Smart Water City
A smart water city is the best alternative to last century public policies and technologies, which can no longer address today’s challenges, like population growth or climate change. Water scarcity or poor water quality have become acute threats, particularly in the aftermath of the coronavirus pandemic.
In this scenario, innovation in public policy and the adoption of digital technologies can play a key role. The creation of water-smart cities is a complex process. However, the benefits clearly outweigh the costs, as they make it possible to offer an excellent service to the population and build a more resilient and sustainable future.
One of the main challenges of building a smart water city is to choose and implement the right technology for collecting the data, for example during the deployment of AMI, considering further integration and exploitation. When technology is already in place, vendor agnostic solutions are the best option for achieving a holistic view of the entire system, from a single management point.
When the process is completed, the implementation of new technologies brings value-added services, like the detection of internal leaks and consumption in empty flats, for example at second homes. By being aware of hourly consumption, citizens and industries can use water wisely. Moreover, social services may receive alerts when changes in consumption are detected, in households where vulnerable people live.
A more efficient water management by utilities means that water supply cuts disappear, resulting in a more satisfied citizenship. The water cycle management in any smart water city is improved thanks to demand prediction, the generation of customer segments based on consumption patterns, leaks detection in the distribution network and alerts for fraud.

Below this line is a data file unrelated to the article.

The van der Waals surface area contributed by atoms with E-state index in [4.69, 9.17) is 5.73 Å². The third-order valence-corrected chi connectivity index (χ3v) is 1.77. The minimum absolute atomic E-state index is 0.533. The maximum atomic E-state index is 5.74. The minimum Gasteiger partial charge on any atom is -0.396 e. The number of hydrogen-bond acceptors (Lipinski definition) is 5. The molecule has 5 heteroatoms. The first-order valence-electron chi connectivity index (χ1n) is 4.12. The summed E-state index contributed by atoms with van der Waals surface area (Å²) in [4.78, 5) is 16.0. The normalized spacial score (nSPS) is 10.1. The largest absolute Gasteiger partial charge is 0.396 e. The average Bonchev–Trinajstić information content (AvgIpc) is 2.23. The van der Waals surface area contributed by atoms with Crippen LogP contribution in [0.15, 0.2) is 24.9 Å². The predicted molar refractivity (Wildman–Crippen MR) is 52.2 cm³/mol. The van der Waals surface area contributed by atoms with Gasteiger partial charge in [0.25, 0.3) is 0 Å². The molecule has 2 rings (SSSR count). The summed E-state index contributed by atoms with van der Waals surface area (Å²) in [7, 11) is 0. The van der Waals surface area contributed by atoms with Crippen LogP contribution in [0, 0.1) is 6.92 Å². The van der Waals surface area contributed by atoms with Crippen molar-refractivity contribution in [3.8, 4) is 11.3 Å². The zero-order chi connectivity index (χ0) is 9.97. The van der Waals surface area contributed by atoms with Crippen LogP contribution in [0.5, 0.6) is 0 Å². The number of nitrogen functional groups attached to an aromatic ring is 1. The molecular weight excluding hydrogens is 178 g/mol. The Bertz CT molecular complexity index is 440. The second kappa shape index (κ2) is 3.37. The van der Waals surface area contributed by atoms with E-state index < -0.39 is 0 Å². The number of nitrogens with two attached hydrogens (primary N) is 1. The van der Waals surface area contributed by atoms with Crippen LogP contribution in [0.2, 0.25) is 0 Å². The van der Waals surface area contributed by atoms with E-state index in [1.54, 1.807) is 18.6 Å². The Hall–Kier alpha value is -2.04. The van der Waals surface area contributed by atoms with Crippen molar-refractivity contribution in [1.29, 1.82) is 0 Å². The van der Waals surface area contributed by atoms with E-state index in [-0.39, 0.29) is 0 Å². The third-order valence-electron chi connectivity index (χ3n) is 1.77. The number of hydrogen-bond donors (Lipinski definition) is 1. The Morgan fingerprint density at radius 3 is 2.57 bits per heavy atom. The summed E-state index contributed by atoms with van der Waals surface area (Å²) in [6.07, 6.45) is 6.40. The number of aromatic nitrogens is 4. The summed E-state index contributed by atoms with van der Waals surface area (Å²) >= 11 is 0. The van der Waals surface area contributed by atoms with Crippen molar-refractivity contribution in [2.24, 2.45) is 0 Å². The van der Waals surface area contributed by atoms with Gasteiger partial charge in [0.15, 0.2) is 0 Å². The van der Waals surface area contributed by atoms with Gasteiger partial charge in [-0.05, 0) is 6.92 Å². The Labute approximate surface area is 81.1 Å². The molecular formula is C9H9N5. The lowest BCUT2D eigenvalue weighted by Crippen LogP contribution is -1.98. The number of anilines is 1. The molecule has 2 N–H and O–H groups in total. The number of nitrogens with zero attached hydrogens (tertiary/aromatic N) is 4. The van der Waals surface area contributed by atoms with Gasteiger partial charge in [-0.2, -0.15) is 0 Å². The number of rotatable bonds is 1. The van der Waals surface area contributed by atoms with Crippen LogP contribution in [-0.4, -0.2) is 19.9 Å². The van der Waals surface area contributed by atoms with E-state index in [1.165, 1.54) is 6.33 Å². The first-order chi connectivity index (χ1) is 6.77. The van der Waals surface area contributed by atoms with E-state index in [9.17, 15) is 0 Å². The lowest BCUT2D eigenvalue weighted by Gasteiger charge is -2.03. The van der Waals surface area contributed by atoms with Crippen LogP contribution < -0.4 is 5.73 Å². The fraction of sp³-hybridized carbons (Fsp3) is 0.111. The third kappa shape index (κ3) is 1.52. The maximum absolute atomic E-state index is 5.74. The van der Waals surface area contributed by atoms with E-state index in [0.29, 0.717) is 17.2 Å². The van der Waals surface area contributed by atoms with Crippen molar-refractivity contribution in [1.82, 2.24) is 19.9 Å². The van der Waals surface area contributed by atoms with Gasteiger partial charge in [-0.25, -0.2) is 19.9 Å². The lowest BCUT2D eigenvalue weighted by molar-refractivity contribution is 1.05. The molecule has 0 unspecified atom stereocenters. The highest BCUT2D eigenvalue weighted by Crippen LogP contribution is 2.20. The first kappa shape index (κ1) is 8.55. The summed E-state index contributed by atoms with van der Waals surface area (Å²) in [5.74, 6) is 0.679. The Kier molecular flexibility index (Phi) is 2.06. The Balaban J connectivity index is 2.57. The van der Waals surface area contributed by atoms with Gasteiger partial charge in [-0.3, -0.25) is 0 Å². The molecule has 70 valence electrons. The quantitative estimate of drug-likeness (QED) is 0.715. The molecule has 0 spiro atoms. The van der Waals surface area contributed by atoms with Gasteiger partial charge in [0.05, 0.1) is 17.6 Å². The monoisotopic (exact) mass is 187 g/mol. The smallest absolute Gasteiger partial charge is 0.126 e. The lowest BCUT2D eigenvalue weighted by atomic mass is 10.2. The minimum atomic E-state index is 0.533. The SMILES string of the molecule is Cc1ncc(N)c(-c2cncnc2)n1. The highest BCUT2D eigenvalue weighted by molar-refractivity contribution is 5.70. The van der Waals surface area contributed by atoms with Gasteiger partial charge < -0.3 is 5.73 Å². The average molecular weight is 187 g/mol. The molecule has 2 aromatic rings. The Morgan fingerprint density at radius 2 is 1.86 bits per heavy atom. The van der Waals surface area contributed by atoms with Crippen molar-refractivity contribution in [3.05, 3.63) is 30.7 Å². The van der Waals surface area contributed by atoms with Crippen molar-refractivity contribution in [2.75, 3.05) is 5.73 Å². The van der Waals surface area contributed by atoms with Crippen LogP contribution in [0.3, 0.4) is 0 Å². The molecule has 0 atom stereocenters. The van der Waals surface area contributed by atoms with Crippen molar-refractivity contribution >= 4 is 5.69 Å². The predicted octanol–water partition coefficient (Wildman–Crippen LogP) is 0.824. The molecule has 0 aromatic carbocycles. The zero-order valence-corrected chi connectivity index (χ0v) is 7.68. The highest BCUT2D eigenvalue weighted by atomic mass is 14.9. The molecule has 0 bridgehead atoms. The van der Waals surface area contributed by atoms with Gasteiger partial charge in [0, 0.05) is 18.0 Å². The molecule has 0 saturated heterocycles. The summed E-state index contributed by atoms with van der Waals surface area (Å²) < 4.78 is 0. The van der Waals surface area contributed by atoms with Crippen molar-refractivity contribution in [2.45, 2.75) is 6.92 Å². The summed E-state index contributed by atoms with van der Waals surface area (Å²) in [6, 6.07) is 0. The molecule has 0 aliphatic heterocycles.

By reducing the amount of non-revenue water that is lost, city councils of smart water cities can foster sustainability and reduce costs. This benefit is shared with water utilities, which can boost the efficiency of field work thanks to work orders automatically created.
In short, what a smart water city implies is that data is transformed into information, which is available for decision-making. This includes information on the state of water infrastructures, helping authorities to prioritize investment on assets. The digital transformation of water can also help other areas, such as the early detection of COVID-19 in cities via wastewater-based epidemiology and real time analytics.
Cities of all sizes and continents have an opportunity to rethink public policies, technologies and infrastructure to be more sustainable and resilient. Smart policies and smart water cities will be better capable to respond to today’s challenges, including pandemics, extreme weather events and population growth.
The time is now to chart a course for water-smart cities in order to ensure water security. Idrica, by means of its technological solution GoAigua, is completing the digital transformation of water utilities and building water-smart cities across the globe.
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